Blue Whales & Blue Skies
- Goal: Protecting endangered blue, fin, and humpback whales from fatal ship strikes, and reducing air pollution
- Year Started: 2007
- Partners: Channel Islands National Marine Sanctuary, Santa Barbara County Air Pollution Control District
Just off our coast between the mainland and the Channel Islands, we have a major highway for large cargo ships. Unfortunately, these shipping lanes overlap with prime feeding grounds for the largest seasonal population of endangered blue whales in the world. In 2007, five blue whales were killed as a result of ship strikes in the Santa Barbara Channel. This number, while large enough to be worthy of attention by itself, served as an indicator of a larger problem. Scientists suggest that up to ten times this number may actually be struck and killed, since most whales are negatively buoyant, and sink, thus going undetected if struck.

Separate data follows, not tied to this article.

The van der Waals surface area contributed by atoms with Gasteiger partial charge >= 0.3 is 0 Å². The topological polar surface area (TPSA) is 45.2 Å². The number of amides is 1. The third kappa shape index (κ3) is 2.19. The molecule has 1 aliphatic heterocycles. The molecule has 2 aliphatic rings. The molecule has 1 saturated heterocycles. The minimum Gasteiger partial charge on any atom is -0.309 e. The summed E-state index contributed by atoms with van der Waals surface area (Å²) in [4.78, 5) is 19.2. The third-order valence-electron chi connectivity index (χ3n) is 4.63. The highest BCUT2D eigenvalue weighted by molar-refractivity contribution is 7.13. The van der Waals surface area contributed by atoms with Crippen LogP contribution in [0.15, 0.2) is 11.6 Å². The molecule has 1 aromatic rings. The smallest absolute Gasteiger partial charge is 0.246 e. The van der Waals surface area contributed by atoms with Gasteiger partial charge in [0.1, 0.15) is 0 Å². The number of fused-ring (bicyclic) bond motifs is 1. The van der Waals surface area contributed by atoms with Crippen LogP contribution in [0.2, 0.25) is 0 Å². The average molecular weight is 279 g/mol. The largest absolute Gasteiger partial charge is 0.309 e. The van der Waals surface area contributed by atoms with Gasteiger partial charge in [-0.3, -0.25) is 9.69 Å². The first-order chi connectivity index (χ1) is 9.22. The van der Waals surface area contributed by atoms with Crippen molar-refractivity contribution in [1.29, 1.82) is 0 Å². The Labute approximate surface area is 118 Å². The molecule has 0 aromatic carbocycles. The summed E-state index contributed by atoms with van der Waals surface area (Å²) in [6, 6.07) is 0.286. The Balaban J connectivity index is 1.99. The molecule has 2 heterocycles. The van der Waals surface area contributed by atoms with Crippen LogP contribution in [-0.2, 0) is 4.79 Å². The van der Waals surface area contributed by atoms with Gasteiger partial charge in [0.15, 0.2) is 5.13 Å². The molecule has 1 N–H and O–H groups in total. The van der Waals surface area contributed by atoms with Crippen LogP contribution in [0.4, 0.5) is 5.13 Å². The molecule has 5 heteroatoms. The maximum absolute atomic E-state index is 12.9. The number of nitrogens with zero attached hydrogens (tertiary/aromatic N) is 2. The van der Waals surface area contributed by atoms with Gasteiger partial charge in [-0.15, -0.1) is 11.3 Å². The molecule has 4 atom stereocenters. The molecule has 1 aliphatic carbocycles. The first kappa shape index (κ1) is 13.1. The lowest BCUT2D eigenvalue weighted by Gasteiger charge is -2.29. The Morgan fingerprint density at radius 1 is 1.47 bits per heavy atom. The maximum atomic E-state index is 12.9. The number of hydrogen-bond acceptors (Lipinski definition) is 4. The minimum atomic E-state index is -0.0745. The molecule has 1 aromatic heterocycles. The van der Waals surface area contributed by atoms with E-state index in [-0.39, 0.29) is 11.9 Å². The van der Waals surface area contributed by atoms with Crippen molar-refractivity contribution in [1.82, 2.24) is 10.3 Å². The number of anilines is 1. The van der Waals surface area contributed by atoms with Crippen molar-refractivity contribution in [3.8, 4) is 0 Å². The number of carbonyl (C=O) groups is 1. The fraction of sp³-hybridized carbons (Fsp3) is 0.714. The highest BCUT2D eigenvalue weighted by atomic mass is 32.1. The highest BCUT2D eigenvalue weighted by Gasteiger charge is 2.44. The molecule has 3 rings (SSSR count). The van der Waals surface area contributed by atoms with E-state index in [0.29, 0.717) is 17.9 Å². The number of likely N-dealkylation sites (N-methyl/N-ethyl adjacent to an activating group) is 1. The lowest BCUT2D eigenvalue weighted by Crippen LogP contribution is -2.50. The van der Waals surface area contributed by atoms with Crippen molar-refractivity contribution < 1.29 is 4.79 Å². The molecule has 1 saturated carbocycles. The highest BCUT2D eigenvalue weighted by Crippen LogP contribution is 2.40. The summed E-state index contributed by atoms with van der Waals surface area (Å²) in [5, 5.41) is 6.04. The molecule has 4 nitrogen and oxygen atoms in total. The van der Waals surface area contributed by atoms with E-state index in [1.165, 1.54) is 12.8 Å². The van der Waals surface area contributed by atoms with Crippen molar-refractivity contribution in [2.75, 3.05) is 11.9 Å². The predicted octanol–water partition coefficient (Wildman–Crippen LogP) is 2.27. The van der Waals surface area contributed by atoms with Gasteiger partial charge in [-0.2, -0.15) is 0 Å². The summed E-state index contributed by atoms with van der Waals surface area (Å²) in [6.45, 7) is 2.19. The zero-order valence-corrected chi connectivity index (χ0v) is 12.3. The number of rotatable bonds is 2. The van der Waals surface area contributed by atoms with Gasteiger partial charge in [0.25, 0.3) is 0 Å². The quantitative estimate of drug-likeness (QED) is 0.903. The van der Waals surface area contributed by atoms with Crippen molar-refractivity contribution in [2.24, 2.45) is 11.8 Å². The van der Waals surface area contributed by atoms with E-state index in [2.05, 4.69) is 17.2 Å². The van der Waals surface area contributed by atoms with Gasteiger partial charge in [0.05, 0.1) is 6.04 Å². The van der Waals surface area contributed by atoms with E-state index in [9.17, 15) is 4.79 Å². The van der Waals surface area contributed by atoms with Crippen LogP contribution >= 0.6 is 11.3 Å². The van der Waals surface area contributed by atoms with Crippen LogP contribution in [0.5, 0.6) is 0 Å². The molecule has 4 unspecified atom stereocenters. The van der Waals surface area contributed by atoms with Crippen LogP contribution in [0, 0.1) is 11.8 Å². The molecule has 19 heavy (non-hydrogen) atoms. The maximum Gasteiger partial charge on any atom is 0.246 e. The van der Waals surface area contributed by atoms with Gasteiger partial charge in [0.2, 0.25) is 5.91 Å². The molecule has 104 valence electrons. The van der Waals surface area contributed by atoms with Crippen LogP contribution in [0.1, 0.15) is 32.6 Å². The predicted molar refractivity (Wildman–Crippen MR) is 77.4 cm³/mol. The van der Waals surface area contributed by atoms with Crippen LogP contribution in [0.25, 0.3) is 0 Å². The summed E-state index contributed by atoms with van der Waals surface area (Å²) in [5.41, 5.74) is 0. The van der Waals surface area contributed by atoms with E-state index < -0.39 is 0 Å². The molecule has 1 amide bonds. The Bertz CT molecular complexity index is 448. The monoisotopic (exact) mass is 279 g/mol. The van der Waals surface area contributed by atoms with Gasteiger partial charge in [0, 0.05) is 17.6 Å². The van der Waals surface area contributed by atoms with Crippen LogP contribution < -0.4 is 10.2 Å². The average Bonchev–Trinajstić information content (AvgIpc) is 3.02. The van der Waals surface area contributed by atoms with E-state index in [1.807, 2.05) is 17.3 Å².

In 2014, EDC and our partners launched a Vessel Speed Reduction project, providing cash incentives to shipping companies to slow down when passing through the Santa Barbara Channel. If cargo ships slow down, a whale’s chances of avoiding or surviving a ship strike go way up – and it turns out that we on land also benefit from breathing less polluted air. Cargo ships are the highest polluter of ozone-forming nitrogen oxide (NOx ) in Santa Barbara County. Slower ship speeds reduce ship emissions and help us meet state public health standards, including benefits for children and seniors who are most at risk.
Since its inception, the Vessel Speed Reduction project has been expanded to include the Bay Area. In addition to this program, we are working on other strategies to improve protections for migrating whales, including designation of Areas To Be Avoided and moving shipping lanes to avoid the most critical feeding and migrating areas.